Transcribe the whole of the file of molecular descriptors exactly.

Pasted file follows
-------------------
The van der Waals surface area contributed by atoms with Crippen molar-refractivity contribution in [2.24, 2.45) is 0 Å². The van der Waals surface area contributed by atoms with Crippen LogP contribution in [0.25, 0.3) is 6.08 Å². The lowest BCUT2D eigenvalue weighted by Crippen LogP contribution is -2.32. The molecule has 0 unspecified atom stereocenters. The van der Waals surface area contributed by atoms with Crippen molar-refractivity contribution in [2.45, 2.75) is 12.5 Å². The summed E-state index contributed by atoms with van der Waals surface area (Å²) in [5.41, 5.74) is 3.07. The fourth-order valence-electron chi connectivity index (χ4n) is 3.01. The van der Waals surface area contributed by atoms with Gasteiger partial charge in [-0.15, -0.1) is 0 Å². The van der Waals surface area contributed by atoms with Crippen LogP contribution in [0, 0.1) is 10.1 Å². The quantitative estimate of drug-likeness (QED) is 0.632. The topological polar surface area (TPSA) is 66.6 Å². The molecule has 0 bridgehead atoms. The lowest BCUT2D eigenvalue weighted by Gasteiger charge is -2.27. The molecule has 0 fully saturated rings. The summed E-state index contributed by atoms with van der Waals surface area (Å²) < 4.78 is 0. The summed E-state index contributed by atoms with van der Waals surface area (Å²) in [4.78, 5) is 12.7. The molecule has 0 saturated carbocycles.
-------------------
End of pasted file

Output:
The van der Waals surface area contributed by atoms with Crippen molar-refractivity contribution in [2.24, 2.45) is 0 Å². The van der Waals surface area contributed by atoms with Crippen LogP contribution in [0.25, 0.3) is 6.08 Å². The lowest BCUT2D eigenvalue weighted by Crippen LogP contribution is -2.32. The molecule has 0 unspecified atom stereocenters. The van der Waals surface area contributed by atoms with Crippen molar-refractivity contribution in [2.45, 2.75) is 12.5 Å². The summed E-state index contributed by atoms with van der Waals surface area (Å²) in [5.41, 5.74) is 3.07. The fourth-order valence-electron chi connectivity index (χ4n) is 3.01. The van der Waals surface area contributed by atoms with Gasteiger partial charge in [-0.15, -0.1) is 0 Å². The van der Waals surface area contributed by atoms with Crippen LogP contribution in [0, 0.1) is 10.1 Å². The quantitative estimate of drug-likeness (QED) is 0.632. The topological polar surface area (TPSA) is 66.6 Å². The molecule has 0 bridgehead atoms. The lowest BCUT2D eigenvalue weighted by Gasteiger charge is -2.27. The molecule has 0 fully saturated rings. The summed E-state index contributed by atoms with van der Waals surface area (Å²) < 4.78 is 0. The summed E-state index contributed by atoms with van der Waals surface area (Å²) in [4.78, 5) is 12.7. The molecule has 0 saturated carbocycles.